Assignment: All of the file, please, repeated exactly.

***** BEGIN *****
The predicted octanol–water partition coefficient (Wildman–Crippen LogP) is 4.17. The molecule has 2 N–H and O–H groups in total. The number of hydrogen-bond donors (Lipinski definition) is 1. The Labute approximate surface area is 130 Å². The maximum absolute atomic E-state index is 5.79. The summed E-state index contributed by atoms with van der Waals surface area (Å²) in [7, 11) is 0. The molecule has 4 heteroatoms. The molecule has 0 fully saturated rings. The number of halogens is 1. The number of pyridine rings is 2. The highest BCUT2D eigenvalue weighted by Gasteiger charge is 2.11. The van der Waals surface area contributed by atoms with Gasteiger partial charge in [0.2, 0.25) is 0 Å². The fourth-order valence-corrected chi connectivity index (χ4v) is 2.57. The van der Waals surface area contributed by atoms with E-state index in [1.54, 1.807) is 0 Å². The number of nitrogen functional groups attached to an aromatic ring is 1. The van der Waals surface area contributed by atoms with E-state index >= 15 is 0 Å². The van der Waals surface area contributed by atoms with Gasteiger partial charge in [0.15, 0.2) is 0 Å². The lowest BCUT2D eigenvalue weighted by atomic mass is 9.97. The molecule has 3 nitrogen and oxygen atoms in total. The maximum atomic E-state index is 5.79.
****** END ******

The predicted octanol–water partition coefficient (Wildman–Crippen LogP) is 4.17. The molecule has 2 N–H and O–H groups in total. The number of hydrogen-bond donors (Lipinski definition) is 1. The Labute approximate surface area is 130 Å². The maximum absolute atomic E-state index is 5.79. The summed E-state index contributed by atoms with van der Waals surface area (Å²) in [7, 11) is 0. The molecule has 4 heteroatoms. The molecule has 0 fully saturated rings. The number of halogens is 1. The number of pyridine rings is 2. The highest BCUT2D eigenvalue weighted by Gasteiger charge is 2.11. The van der Waals surface area contributed by atoms with Gasteiger partial charge in [0.2, 0.25) is 0 Å². The fourth-order valence-corrected chi connectivity index (χ4v) is 2.57. The van der Waals surface area contributed by atoms with E-state index in [1.54, 1.807) is 0 Å². The number of nitrogen functional groups attached to an aromatic ring is 1. The van der Waals surface area contributed by atoms with E-state index >= 15 is 0 Å². The van der Waals surface area contributed by atoms with Gasteiger partial charge in [0.15, 0.2) is 0 Å². The lowest BCUT2D eigenvalue weighted by atomic mass is 9.97. The molecule has 3 nitrogen and oxygen atoms in total. The maximum atomic E-state index is 5.79.